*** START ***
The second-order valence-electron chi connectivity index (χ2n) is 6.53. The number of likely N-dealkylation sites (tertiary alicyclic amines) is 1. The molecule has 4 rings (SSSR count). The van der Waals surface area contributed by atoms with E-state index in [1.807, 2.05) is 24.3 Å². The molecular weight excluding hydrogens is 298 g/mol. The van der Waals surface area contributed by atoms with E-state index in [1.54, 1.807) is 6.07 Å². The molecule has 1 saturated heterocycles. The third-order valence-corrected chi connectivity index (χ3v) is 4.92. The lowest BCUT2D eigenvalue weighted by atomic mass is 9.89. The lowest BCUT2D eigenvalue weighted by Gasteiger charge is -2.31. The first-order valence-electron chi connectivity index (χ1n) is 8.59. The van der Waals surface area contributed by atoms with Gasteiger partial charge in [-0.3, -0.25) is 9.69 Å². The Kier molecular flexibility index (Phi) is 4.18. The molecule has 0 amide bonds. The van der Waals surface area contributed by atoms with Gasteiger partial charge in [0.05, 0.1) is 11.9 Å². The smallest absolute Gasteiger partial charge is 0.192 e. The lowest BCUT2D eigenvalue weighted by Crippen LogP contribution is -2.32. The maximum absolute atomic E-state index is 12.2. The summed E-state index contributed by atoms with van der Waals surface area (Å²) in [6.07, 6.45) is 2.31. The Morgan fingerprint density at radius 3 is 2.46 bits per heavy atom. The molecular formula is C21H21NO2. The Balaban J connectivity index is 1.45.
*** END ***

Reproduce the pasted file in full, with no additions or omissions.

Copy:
The second-order valence-electron chi connectivity index (χ2n) is 6.53. The number of likely N-dealkylation sites (tertiary alicyclic amines) is 1. The molecule has 4 rings (SSSR count). The van der Waals surface area contributed by atoms with E-state index in [1.807, 2.05) is 24.3 Å². The molecular weight excluding hydrogens is 298 g/mol. The van der Waals surface area contributed by atoms with E-state index in [1.54, 1.807) is 6.07 Å². The molecule has 1 saturated heterocycles. The third-order valence-corrected chi connectivity index (χ3v) is 4.92. The lowest BCUT2D eigenvalue weighted by atomic mass is 9.89. The lowest BCUT2D eigenvalue weighted by Gasteiger charge is -2.31. The first-order valence-electron chi connectivity index (χ1n) is 8.59. The van der Waals surface area contributed by atoms with Gasteiger partial charge in [-0.3, -0.25) is 9.69 Å². The Kier molecular flexibility index (Phi) is 4.18. The molecule has 0 amide bonds. The van der Waals surface area contributed by atoms with Gasteiger partial charge in [0.05, 0.1) is 11.9 Å². The smallest absolute Gasteiger partial charge is 0.192 e. The lowest BCUT2D eigenvalue weighted by Crippen LogP contribution is -2.32. The maximum absolute atomic E-state index is 12.2. The summed E-state index contributed by atoms with van der Waals surface area (Å²) in [6.07, 6.45) is 2.31. The Morgan fingerprint density at radius 3 is 2.46 bits per heavy atom. The molecular formula is C21H21NO2. The Balaban J connectivity index is 1.45.